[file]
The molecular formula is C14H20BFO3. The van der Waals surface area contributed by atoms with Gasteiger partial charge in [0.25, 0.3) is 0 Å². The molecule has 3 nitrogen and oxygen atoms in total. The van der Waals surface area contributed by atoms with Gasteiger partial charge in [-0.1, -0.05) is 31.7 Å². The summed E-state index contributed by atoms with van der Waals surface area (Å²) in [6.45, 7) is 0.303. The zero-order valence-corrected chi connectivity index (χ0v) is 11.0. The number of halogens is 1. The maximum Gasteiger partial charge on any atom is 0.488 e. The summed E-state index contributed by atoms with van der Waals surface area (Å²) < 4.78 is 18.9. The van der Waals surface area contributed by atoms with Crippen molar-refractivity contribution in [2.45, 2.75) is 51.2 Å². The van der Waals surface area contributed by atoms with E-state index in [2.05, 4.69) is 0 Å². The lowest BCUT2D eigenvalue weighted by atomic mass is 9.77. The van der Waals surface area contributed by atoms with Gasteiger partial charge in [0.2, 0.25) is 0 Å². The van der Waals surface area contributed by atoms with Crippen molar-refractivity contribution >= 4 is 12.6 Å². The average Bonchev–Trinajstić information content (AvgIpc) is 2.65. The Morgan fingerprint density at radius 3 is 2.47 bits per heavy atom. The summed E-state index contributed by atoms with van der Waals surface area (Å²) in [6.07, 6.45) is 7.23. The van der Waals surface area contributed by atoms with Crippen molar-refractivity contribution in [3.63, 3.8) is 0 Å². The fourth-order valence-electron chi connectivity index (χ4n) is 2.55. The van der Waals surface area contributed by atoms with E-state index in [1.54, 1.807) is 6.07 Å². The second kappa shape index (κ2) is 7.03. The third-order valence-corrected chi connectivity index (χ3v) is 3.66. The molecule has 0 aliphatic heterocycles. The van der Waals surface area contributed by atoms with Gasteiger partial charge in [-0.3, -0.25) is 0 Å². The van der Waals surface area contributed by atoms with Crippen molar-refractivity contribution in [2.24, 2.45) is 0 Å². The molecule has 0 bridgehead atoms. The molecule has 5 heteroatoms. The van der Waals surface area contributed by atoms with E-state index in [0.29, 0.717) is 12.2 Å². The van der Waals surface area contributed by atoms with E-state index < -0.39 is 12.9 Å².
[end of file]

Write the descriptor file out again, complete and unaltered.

The molecular formula is C14H20BFO3. The van der Waals surface area contributed by atoms with Gasteiger partial charge in [0.25, 0.3) is 0 Å². The molecule has 3 nitrogen and oxygen atoms in total. The van der Waals surface area contributed by atoms with Gasteiger partial charge in [-0.1, -0.05) is 31.7 Å². The summed E-state index contributed by atoms with van der Waals surface area (Å²) in [6.45, 7) is 0.303. The zero-order valence-corrected chi connectivity index (χ0v) is 11.0. The number of halogens is 1. The maximum Gasteiger partial charge on any atom is 0.488 e. The summed E-state index contributed by atoms with van der Waals surface area (Å²) < 4.78 is 18.9. The van der Waals surface area contributed by atoms with Crippen molar-refractivity contribution in [2.45, 2.75) is 51.2 Å². The van der Waals surface area contributed by atoms with E-state index in [2.05, 4.69) is 0 Å². The lowest BCUT2D eigenvalue weighted by atomic mass is 9.77. The van der Waals surface area contributed by atoms with Gasteiger partial charge in [0.2, 0.25) is 0 Å². The van der Waals surface area contributed by atoms with Crippen molar-refractivity contribution >= 4 is 12.6 Å². The average Bonchev–Trinajstić information content (AvgIpc) is 2.65. The Morgan fingerprint density at radius 3 is 2.47 bits per heavy atom. The summed E-state index contributed by atoms with van der Waals surface area (Å²) in [6.07, 6.45) is 7.23. The van der Waals surface area contributed by atoms with Crippen molar-refractivity contribution in [3.63, 3.8) is 0 Å². The fourth-order valence-electron chi connectivity index (χ4n) is 2.55. The van der Waals surface area contributed by atoms with E-state index in [1.54, 1.807) is 6.07 Å². The second kappa shape index (κ2) is 7.03. The third-order valence-corrected chi connectivity index (χ3v) is 3.66. The molecule has 0 aliphatic heterocycles. The van der Waals surface area contributed by atoms with Gasteiger partial charge in [-0.3, -0.25) is 0 Å². The van der Waals surface area contributed by atoms with Crippen molar-refractivity contribution in [2.24, 2.45) is 0 Å². The molecule has 0 bridgehead atoms. The molecule has 5 heteroatoms. The van der Waals surface area contributed by atoms with E-state index in [0.29, 0.717) is 12.2 Å². The van der Waals surface area contributed by atoms with E-state index < -0.39 is 12.9 Å².